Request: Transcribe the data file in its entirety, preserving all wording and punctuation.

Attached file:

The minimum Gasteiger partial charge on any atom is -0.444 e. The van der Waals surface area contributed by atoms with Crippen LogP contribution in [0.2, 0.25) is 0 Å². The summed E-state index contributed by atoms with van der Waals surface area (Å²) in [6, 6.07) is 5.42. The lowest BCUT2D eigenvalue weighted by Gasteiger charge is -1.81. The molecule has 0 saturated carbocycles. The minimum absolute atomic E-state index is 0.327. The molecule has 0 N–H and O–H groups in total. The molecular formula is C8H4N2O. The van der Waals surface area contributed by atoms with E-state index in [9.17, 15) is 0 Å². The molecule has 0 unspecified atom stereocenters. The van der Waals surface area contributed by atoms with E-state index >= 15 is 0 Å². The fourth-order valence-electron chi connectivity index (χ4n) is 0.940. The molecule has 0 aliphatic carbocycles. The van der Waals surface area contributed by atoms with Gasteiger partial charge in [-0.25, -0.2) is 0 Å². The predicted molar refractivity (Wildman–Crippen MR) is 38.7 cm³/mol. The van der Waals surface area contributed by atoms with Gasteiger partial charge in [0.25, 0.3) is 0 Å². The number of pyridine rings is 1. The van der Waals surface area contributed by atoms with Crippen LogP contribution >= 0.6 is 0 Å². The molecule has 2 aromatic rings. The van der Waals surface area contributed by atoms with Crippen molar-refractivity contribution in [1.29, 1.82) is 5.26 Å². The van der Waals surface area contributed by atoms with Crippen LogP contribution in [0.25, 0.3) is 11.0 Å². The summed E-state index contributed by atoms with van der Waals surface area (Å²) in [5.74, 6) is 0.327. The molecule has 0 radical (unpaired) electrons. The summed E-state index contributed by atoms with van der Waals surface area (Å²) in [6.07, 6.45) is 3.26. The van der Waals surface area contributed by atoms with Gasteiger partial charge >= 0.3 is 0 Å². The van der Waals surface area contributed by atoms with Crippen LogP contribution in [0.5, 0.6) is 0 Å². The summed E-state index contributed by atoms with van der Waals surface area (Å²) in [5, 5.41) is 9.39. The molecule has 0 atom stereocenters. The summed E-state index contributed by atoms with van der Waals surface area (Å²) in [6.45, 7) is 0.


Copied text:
The minimum Gasteiger partial charge on any atom is -0.444 e. The van der Waals surface area contributed by atoms with Crippen LogP contribution in [0.2, 0.25) is 0 Å². The summed E-state index contributed by atoms with van der Waals surface area (Å²) in [6, 6.07) is 5.42. The lowest BCUT2D eigenvalue weighted by Gasteiger charge is -1.81. The molecule has 0 saturated carbocycles. The minimum absolute atomic E-state index is 0.327. The molecule has 0 N–H and O–H groups in total. The molecular formula is C8H4N2O. The van der Waals surface area contributed by atoms with E-state index in [9.17, 15) is 0 Å². The molecule has 0 unspecified atom stereocenters. The van der Waals surface area contributed by atoms with E-state index >= 15 is 0 Å². The fourth-order valence-electron chi connectivity index (χ4n) is 0.940. The molecule has 0 aliphatic carbocycles. The van der Waals surface area contributed by atoms with Gasteiger partial charge in [-0.25, -0.2) is 0 Å². The predicted molar refractivity (Wildman–Crippen MR) is 38.7 cm³/mol. The van der Waals surface area contributed by atoms with Gasteiger partial charge in [0.25, 0.3) is 0 Å². The number of pyridine rings is 1. The van der Waals surface area contributed by atoms with Crippen LogP contribution >= 0.6 is 0 Å². The molecule has 2 aromatic rings. The van der Waals surface area contributed by atoms with Crippen molar-refractivity contribution in [1.29, 1.82) is 5.26 Å². The van der Waals surface area contributed by atoms with Crippen LogP contribution in [0.25, 0.3) is 11.0 Å². The summed E-state index contributed by atoms with van der Waals surface area (Å²) in [5.74, 6) is 0.327. The molecule has 0 radical (unpaired) electrons. The summed E-state index contributed by atoms with van der Waals surface area (Å²) in [6.07, 6.45) is 3.26. The van der Waals surface area contributed by atoms with Gasteiger partial charge >= 0.3 is 0 Å². The van der Waals surface area contributed by atoms with Crippen LogP contribution in [0.5, 0.6) is 0 Å². The summed E-state index contributed by atoms with van der Waals surface area (Å²) in [5, 5.41) is 9.39. The molecule has 0 atom stereocenters. The summed E-state index contributed by atoms with van der Waals surface area (Å²) in [6.45, 7) is 0.